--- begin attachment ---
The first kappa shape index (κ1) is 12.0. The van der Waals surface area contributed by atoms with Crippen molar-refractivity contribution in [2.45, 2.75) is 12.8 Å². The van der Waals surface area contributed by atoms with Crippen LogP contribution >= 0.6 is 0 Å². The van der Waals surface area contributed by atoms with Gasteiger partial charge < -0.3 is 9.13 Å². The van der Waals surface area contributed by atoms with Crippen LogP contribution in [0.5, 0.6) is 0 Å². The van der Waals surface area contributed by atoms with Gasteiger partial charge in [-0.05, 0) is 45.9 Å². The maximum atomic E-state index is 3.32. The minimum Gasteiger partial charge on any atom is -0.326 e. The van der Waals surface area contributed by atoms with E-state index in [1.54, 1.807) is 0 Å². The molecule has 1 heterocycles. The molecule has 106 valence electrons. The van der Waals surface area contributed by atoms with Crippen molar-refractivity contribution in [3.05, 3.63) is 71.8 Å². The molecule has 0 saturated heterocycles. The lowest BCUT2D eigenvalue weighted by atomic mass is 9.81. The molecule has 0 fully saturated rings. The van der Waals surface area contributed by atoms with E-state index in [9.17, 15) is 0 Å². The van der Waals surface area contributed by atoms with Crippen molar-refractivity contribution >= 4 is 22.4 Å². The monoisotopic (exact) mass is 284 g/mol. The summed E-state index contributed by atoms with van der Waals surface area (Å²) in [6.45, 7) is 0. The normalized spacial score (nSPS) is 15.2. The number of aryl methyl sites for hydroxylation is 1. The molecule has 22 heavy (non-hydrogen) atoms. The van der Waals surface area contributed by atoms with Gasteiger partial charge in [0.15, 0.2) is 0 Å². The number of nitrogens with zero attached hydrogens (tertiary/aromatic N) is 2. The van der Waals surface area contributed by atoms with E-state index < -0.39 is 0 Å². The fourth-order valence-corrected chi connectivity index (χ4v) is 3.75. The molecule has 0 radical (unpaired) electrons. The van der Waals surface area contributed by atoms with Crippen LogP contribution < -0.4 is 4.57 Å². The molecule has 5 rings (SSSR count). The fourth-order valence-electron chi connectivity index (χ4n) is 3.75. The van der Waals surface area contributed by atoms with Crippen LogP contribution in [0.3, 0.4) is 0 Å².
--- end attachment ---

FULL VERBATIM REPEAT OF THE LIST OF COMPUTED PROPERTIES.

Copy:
The first kappa shape index (κ1) is 12.0. The van der Waals surface area contributed by atoms with Crippen molar-refractivity contribution in [2.45, 2.75) is 12.8 Å². The van der Waals surface area contributed by atoms with Crippen LogP contribution >= 0.6 is 0 Å². The van der Waals surface area contributed by atoms with Gasteiger partial charge < -0.3 is 9.13 Å². The van der Waals surface area contributed by atoms with Crippen LogP contribution in [0.5, 0.6) is 0 Å². The van der Waals surface area contributed by atoms with Gasteiger partial charge in [-0.05, 0) is 45.9 Å². The maximum atomic E-state index is 3.32. The minimum Gasteiger partial charge on any atom is -0.326 e. The van der Waals surface area contributed by atoms with E-state index in [1.54, 1.807) is 0 Å². The molecule has 1 heterocycles. The molecule has 106 valence electrons. The van der Waals surface area contributed by atoms with Crippen molar-refractivity contribution in [3.05, 3.63) is 71.8 Å². The molecule has 0 saturated heterocycles. The lowest BCUT2D eigenvalue weighted by atomic mass is 9.81. The molecule has 0 fully saturated rings. The van der Waals surface area contributed by atoms with E-state index in [9.17, 15) is 0 Å². The van der Waals surface area contributed by atoms with Crippen molar-refractivity contribution >= 4 is 22.4 Å². The monoisotopic (exact) mass is 284 g/mol. The summed E-state index contributed by atoms with van der Waals surface area (Å²) in [6.45, 7) is 0. The normalized spacial score (nSPS) is 15.2. The number of aryl methyl sites for hydroxylation is 1. The molecule has 22 heavy (non-hydrogen) atoms. The van der Waals surface area contributed by atoms with Gasteiger partial charge in [0.15, 0.2) is 0 Å². The number of nitrogens with zero attached hydrogens (tertiary/aromatic N) is 2. The van der Waals surface area contributed by atoms with E-state index < -0.39 is 0 Å². The fourth-order valence-corrected chi connectivity index (χ4v) is 3.75. The molecule has 0 radical (unpaired) electrons. The van der Waals surface area contributed by atoms with Crippen LogP contribution < -0.4 is 4.57 Å². The molecule has 5 rings (SSSR count). The fourth-order valence-electron chi connectivity index (χ4n) is 3.75. The van der Waals surface area contributed by atoms with Crippen LogP contribution in [0.3, 0.4) is 0 Å².